Ahsmann doesn’t express doubts about the future of Goose Island beers.
“There are always ups and downs in business,” he says. “We are confident that maintaining our focus on delivering the best possible beers to the world will sustain our brand over the long term. We’re doubling down on driving innovation across the board to continue perfecting our classic styles while rolling out new and exciting beers for fans to fall in love with.
“We had so many great new beers in the hopper that we were probably just a little too late on scaling them up to keep our portfolio fresh. These days, the consumer expects a steady stream of new beers to surround the flagships. We had the beers, but we just kept them very local. Expect more to make it out to market in the very near future.”
In August, Goose Island announced it was releasing eight variants (see full details below) this year: Original Bourbon County Brand Stout, Reserve Bourbon County Brand Stout, Proprietor’s Bourbon County Brand Stout, Bourbon County Brand Wheatwine, Bourbon County Brand Vanilla Stout, Bourbon County Brand Bramble Rye Stout, Bourbon County Brand Coffee Barleywine and Bourbon County Brand Midnight Orange Stout.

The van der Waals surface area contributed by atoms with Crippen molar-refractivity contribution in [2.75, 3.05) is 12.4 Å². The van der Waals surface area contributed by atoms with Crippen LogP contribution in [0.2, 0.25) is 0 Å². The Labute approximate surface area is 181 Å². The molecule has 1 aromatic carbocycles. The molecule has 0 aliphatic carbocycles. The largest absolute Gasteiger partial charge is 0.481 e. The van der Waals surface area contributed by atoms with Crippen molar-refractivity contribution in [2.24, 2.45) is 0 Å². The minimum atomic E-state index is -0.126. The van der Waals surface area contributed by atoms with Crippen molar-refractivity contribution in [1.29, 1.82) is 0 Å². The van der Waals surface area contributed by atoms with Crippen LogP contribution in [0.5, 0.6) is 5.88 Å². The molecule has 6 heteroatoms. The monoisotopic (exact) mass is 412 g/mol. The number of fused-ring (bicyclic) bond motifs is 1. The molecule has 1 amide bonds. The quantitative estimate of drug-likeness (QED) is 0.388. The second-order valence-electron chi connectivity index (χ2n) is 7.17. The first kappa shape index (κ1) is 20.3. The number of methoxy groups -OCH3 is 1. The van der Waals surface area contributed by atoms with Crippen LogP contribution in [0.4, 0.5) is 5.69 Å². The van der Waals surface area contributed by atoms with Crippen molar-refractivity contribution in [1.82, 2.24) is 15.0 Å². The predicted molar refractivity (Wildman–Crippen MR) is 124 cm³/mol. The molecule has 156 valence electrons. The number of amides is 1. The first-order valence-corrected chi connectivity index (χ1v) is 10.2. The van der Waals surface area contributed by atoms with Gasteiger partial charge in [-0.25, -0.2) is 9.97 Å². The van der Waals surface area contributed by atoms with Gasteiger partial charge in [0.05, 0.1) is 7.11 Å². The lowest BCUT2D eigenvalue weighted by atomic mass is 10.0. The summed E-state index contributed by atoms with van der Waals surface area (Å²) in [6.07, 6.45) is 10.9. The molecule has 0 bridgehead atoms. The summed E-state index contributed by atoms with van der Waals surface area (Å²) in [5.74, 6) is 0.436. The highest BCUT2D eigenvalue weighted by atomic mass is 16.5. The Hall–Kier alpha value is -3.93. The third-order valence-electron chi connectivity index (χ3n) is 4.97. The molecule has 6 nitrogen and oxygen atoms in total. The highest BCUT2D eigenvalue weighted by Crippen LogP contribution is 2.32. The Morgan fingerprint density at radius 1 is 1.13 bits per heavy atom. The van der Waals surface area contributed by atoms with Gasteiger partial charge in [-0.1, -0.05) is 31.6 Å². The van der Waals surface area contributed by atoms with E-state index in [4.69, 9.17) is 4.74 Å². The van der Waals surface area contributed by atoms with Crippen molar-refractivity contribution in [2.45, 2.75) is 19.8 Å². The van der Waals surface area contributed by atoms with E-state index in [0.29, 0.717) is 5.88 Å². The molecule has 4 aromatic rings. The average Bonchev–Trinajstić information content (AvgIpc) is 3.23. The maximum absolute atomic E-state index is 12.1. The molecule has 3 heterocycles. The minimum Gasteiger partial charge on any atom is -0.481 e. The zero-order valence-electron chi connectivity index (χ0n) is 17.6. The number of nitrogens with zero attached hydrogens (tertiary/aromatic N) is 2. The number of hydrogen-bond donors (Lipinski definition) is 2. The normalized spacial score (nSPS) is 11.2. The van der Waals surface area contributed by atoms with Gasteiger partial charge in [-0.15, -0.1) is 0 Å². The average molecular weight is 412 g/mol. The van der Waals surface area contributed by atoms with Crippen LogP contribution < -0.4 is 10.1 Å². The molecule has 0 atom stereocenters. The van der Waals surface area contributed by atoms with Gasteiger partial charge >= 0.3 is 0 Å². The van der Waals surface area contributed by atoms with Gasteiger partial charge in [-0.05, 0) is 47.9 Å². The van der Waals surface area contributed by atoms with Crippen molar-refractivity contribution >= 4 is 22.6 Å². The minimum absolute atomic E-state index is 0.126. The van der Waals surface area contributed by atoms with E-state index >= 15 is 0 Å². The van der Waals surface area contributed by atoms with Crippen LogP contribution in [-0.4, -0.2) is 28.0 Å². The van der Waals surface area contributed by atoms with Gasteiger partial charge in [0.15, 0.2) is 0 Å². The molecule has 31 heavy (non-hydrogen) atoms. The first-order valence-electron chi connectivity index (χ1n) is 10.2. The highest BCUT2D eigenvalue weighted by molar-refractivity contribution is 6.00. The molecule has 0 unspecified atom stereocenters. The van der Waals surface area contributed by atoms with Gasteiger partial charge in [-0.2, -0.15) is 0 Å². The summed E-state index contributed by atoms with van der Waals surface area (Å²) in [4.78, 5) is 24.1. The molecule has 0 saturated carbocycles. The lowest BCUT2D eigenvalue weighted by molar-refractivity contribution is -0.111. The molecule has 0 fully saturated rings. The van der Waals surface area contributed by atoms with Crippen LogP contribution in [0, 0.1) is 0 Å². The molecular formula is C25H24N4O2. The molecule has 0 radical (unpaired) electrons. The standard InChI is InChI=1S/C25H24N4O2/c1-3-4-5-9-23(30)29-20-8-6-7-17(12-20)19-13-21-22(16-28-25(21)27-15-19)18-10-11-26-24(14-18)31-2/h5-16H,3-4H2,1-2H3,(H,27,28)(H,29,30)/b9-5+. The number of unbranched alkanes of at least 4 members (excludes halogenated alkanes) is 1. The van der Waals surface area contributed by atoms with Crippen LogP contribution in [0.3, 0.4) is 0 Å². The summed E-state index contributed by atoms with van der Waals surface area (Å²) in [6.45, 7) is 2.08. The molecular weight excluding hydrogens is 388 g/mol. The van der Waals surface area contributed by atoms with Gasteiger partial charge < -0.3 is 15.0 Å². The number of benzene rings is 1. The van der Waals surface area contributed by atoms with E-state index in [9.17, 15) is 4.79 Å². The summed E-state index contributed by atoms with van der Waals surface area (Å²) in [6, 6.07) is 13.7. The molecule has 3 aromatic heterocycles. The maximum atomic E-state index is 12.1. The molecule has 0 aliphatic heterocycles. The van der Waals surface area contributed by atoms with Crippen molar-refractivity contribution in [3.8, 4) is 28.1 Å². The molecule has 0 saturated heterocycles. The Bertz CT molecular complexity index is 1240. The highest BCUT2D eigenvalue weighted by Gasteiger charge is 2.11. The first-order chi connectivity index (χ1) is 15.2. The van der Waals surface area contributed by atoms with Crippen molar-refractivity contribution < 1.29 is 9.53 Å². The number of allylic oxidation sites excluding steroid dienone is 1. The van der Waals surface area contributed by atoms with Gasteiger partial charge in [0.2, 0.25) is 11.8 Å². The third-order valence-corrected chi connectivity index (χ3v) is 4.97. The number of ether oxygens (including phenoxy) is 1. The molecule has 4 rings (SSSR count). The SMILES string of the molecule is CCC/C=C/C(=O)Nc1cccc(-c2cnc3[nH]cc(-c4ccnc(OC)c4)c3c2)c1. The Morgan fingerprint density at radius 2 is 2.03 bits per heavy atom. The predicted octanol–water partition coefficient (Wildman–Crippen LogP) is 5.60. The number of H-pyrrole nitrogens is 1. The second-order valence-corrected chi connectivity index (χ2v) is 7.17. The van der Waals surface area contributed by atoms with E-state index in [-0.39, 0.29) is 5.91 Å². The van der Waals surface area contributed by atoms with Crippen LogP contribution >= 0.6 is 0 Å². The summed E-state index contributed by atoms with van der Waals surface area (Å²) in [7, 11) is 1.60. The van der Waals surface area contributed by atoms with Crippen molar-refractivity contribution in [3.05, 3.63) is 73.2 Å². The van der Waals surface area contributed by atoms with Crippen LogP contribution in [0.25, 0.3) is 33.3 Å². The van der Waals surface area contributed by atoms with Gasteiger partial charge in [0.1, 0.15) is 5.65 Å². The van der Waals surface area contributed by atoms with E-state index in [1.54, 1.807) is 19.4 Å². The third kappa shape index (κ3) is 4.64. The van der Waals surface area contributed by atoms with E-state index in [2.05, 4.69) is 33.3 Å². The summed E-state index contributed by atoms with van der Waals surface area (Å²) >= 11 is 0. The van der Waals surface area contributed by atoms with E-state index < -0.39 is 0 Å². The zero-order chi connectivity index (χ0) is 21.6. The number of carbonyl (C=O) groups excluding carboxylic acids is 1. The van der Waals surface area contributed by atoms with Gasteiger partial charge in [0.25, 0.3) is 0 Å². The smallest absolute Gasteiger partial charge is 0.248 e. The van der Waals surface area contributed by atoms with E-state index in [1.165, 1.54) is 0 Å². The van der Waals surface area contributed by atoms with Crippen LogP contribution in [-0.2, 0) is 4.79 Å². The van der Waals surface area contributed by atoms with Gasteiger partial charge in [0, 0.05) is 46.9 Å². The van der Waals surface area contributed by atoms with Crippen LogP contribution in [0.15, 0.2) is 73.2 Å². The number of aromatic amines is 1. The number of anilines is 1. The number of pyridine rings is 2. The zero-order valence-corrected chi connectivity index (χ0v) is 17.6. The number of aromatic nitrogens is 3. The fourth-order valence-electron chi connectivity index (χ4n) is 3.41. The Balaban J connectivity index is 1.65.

Variants are often limited releases of barrel-aged beers or beers with added ingredients such as chocolate, vanilla or coffee. They are frequently the most desired beers by beer aficionados.
Goose Island says its long-time brewmaster Greg Hall created the world’s first beer aged in bourbon barrels more than 20 years ago after he had “a chance encounter” with Jim Beam distiller Booker Noe and acquired the barrels.